I Like the Feeling of Drowsiness after Eating Too Much
I spent yesterday afternoon messaging a friend back and forth with various dates. Traying to nail down a day that our families can come together and enjoy a gloriously hot sunny day in the garden. A BBQ, paddling pool for the children, relaxing and calm with fresh summer salads. The kind of day that is only found on an Instagram grid. Expect burnt sausages, muddy water trailed through the house and probably rain in reality. Quite the opposite of recent Sunday afternoons spent quietly alone in front of the fire barely able to keep our eyes open, stuffed full of roast dinner that we had time to cook. Popcorn to hand as we settle in front of the TV to watch yet another episode of Lives in The Wild.
The part of the paragraph above that stands out for me is “barely able to keep our eyes open”. You see, I have helped people that seek weight loss for around thirteen years now and only one person has ever said to me “I like the feeling of drowsiness after eating too much”. In hundreds of clinic hours, no one else has expressed this feeling so concisely. There are some different theories into why many of us feel sleepy after eating, especially after carb heavy or too much food.
The Tryptophan Theory
Some foods contain tryptophan. The amino acid tryptophan is what your body uses to create serotonin (you can read more here). As a precursor for melatonin serotonin plays a part in the regulation of the sleep-wake cycle. As a result, you might feel sleepier after eating tryptophan heavy foods.
Carbs and Insulin
Carbohydrates break down into sugar inside your body. Your bloodstream absorbs the sugar and stimulates your pancreas to release insulin which moves the sugar from your blood into your cells at which point it is available as energy. Some carbohydrates break down more easily than others causing your blood sugar level to rise quickly. Others are harder to break down and create a gradual rise in blood sugar. As your insulin level peaks you might experience a blood sugar crash which causes tiredness. A sugar crash is a result of your body rapidly producing insulin when it has an abnormally high amount of sugar. This is an attempt to keep your blood sugar level consistent. The rapid production in insulin decreases blood glucose which results in the sudden drop in energy.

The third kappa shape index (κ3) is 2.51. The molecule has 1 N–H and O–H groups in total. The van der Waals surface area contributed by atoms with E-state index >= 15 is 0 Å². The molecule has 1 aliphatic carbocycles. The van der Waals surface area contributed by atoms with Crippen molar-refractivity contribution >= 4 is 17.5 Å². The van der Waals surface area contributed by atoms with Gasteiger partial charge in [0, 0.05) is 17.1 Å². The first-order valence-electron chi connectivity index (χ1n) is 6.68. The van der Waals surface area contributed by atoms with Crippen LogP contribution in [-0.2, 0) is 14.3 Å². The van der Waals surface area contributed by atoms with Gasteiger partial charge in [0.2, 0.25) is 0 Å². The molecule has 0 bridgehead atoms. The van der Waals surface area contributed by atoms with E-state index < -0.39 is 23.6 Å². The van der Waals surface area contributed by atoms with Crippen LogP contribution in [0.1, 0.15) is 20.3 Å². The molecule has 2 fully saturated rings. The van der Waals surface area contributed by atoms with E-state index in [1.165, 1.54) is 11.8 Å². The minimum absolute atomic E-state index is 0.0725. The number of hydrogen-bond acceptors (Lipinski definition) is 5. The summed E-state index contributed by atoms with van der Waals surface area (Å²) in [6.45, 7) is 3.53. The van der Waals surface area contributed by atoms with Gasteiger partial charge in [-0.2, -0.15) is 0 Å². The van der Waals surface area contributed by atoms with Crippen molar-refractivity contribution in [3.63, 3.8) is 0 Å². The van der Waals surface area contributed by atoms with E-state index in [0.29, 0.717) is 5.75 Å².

Seeking the Sleep
If you find yourself deliberately seeking foods that give you the sleepy feeling, it might be time for some introspection. Do you know why you use food to help you feel relaxed? Is it something that you struggle to achieve without food or is it the only way you have ever known to relax? Possibly you use the food to dissociate.
If you have previous trauma, once upon a time you might have eaten unhealthy foods to try and create a protective layer of fat. In time the eating becomes habitual, or you become dependent on the physiological response to the food. At this point it feels almost impossible to stop.
Choosing the Change
Changing how you use food might be too great a task to take on alone. If this resonates with you, seek support in a capacity that is possible for you. A private therapist is useful but a financial commitment. In the past I have suggested that you seek out the best therapist for you and calculate the cost of a block of sessions (4 – 6 on average). Set yourself the task of saving up this amount of money, at the same time research a new food lifestyle that will work for you. I have a friend that spent years investigating the different opinions of the perfect diet (by diet I mean the food you each day, not ‘a’ diet). After all her own research she found it easier to narrow it down to an eating lifestyle that resonates with her.
Only when you feel ready will you make the choice to change the choices you make. Changing the way you eat means taking control of yourself as you choose to change. A good friend will help you with accountability, share what you find challenging and create a plan of how you will change. Speak openly about why you overeat, how you feel when you do it and what causes you to make the initial choice. Sharing with a journal might feel like a safer first step.
I would like to remind you to be kind to yourself with some parting words taken from Russell Brand when he interviewed Merlin Sheldrake;
“I have to meditate myself into a near stupor to experience for a moment the idea that what I want, what I prefer, what I need, what I am afraid of aren’t the most important things in the world and they are kind of constructed … I’m thinking about my own household where I have access to men like you and your dad and all sorts of other people who are talking about beautiful esoteric ground-breaking radical ideas. I still watch TV, I still eat dumb food, I am still deadening my sentience through 21st century lifestyle choices that are not in harmony with the kind of understanding that you are conveying.”
If you enjoyed this article you may wish to read more about how to Lose Weight when Food is Your Culture